Why, just the other night she woke up thinking someone had opened the main door downstairs. With a twisted, musical creak the door opened and then shut again with a thud. And then, the sound of footsteps. Little feet, non-rythmic, but assertive, flip-flopped on the wooden stairs that lead up to her bedroom and then stopped right outside her room.
He was always with her, he would never harm her or anything but he would never leave her either. He would keep her expecting, expecting him to show up, irrespective of where she was or what she was doing. And somewhere in her heart she wanted her little boy to come back to her.

When they fished him out of the river ten years back, she had cried. She wouldn’t let them take him away. She wanted them to take a bottle of his favourite strawberry jam with them when they were taking him away, all bundled up and tied to a stretcher. They didn’t and she was angry with them for it.

She never failed to leave a bottle of jam on the dining table downstairs before turning in every night.

Thursday, April 26, 2012

Of sitting astride on the fire chariot, of reaching your arms out wide ahead, of gripping his reigns and letting him roar freely his full, arrogant roar, his wheels devouring the asphalt on his lone elephantine ride, he is the king of the road, the pasha of steel, over-lord of dust and grease, you’re his mahout, a humble cohort, your duty it is to set him free.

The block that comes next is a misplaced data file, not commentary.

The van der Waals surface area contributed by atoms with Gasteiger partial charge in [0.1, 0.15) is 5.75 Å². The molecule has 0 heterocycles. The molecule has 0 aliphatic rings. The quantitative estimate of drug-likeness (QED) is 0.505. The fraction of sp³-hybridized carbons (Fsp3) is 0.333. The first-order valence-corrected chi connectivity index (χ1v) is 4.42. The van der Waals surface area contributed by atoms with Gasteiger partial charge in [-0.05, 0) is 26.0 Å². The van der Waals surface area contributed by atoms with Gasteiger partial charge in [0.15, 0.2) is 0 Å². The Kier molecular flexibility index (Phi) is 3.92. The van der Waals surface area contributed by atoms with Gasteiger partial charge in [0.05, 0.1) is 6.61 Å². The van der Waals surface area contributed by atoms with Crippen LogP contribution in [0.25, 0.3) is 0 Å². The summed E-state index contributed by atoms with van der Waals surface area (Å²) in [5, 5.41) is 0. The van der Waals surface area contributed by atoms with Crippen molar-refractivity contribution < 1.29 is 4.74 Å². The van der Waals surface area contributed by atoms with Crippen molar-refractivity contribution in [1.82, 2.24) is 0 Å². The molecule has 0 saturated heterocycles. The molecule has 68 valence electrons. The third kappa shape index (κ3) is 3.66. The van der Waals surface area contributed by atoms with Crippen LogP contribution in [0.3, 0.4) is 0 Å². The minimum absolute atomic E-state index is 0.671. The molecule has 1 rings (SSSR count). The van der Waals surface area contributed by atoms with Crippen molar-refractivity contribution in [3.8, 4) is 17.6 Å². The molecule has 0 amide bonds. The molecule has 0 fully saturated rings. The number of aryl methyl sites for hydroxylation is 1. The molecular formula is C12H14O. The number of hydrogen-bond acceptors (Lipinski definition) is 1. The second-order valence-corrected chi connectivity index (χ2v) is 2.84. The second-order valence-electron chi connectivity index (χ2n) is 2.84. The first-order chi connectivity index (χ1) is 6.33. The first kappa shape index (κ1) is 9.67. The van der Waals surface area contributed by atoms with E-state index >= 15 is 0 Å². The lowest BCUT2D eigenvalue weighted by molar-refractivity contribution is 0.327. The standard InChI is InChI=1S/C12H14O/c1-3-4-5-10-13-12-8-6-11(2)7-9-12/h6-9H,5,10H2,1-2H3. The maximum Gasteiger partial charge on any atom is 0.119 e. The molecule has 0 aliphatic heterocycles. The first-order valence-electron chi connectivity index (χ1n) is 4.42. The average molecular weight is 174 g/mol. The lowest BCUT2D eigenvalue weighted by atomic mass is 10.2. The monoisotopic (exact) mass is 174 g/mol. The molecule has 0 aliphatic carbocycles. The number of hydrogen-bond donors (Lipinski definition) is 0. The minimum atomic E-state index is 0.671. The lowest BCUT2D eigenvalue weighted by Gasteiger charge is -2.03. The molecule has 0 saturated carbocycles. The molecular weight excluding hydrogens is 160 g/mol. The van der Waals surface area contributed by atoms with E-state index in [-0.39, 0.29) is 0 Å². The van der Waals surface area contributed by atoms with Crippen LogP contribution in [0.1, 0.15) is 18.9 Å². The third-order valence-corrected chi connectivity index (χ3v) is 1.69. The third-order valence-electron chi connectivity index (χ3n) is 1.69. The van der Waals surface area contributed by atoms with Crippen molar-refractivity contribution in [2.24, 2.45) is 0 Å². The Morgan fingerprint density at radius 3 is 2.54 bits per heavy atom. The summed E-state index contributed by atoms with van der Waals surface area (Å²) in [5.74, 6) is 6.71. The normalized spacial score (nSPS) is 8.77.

Tuesday, March 6, 2012

Mani once confessed to me during one of our drinking nights that he was afraid of his emotions. Mortally afraid. Although aside from the two of us, the pub was quite empty, he felt the need to lean over and almost whisper it to my ears. The reason he accorded to this strange trait was that he never had a single “pure” emotion.
His warm breath tickled my ears and I backed away, slightly uncomfortable. We were so close as friends, the occasional awkwardness was not entirely uncommon, but it wasn’t something I was willing to have at the back of my head, especially on one of these much awaited drinking nights. So I brushed the thought aside and turned to look at him putting on my best expression of confusion. A little stirred, he continued;
He said his emotions were always a cocktail. A cocktail he didn’t quite enjoy. He didn’t know whether to trust his gaiety, which, at any instance could just metamorphose to melancholy at the slightest of spurs. He didn’t know if the affection he felt for someone would the very next minute be replaced by irritation at the very sight of the person. It confused him.
“Bastardized”, sounded his drawling voice over the music. “Besmirched by the vagaries of life”, he said in a poetic flourish, throwing his hands up in the air for effect.
For Mani, anger was always ineluctably accompanied by guilt and love with fear; he would frequently get angry and sad and sad and angry with little sundry emotions scattered, ahead and behind in time. He never understood any of it.
Although he was known as one of the thicker guys in our group in college, he was well loved for his rather trollish affability. He was the quintessential gentle giant, at six foot three he was broad as a tree bark and quite intimidating to behold. But once you got to know him you couldn’t help but worry if the big baby would catch a cold while riding his rickety bicycle back home from college, or if he had been offended by something someone might have told him, or for that matter, if he had had his meals at all over the last few days.